2230. Antibiotics Impair Murine Hematopoiesis By Depleting Intestinal Microbiota
Session: Poster Abstract Session: Microbiome: GI
Saturday, October 29, 2016
Room: Poster Hall
Background: Bone marrow suppression is an adverse effect associated with many antibiotics, especially when administered for prolonged treatment courses.

Methods: Recent advances in our understanding of steady-state hematopoiesis have allowed us to explore in detail the effects of antibiotics on hematopoietic progenitors in a murine model.

Results: Antibiotic treated mice exhibited leukopenia, anemia and thrombocytosis. Analysis of leukocytes with flow cytometry revealed pronounced pan-lymphopenia, with reduction of the CD4:CD8 T cell ratio. Bone marrow progenitor analysis revealed severe depletion of multipotent progenitors across all subtypes. In contrast, hematopoietic stem cells were stable during antibiotic therapy, based on both phenotypic analysis and bone marrow transplant assays. Despite severe suppression of lymphoid cells in the periphery and their precursors in the marrow, naïve CD8+ T cells were increased in bone marrow. Reductions in progenitor activity were not observed when cells were directly incubated with antibiotics, suggesting that these effects are indirect. Given the known interactions between the intestinal microbiome and hematopoiesis, we investigated its role in antibiotic-associated effects. Hematopoietic changes were associated with a significant reduction of the fecal microbiome, and were partially rescued by fecal microbiota transfer. Further, mice raised in germ-free conditions had hematopoietic abnormalities similar to those seen in antibiotic-treated mice, and antibiotic therapy of germ-free mice caused no additional abnormalities.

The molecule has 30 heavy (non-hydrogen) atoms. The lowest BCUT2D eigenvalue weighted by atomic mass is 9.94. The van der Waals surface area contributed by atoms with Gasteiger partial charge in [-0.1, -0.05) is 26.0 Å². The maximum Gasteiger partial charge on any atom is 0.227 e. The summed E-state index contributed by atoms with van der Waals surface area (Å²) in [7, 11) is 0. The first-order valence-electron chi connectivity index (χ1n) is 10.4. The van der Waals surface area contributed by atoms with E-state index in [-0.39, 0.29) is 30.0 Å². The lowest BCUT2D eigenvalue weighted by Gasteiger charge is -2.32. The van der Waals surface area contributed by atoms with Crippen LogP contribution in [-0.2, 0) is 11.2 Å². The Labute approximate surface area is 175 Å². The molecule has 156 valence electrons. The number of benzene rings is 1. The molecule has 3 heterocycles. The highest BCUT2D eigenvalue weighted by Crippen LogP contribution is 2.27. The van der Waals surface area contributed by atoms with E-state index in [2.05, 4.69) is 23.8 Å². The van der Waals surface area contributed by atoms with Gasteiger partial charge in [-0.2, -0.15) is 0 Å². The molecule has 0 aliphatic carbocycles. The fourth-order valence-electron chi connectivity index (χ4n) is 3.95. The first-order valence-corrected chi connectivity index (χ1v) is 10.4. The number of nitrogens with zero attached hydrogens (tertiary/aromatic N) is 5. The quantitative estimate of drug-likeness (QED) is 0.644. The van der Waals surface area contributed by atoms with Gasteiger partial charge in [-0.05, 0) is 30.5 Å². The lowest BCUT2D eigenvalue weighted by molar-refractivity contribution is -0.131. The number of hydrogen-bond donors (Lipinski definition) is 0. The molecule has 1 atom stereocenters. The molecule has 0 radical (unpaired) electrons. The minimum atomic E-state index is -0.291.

Conclusion: Our findings suggest that antibiotics suppress hematopoiesis not through direct toxic effects on progenitors, but by depleting intestinal microbiota. Methods to preserve the microbiome may help reduce the incidence of antibiotic-associated bone marrow suppression.

Katherine King, M.D. Ph.D.1, Kamilla Josefsdottir, M.D.1 and Megan Baldridge, M.D., Ph.D.2, (1)Pediatric Infectious Diseases, Baylor College of Medicine, Houston, TX, (2)Department of Pathology and Immunology, Washington University School of Medicine, St. Louis, MO

Disclosures:

K. King, None

K. Josefsdottir, None

M. Baldridge, None

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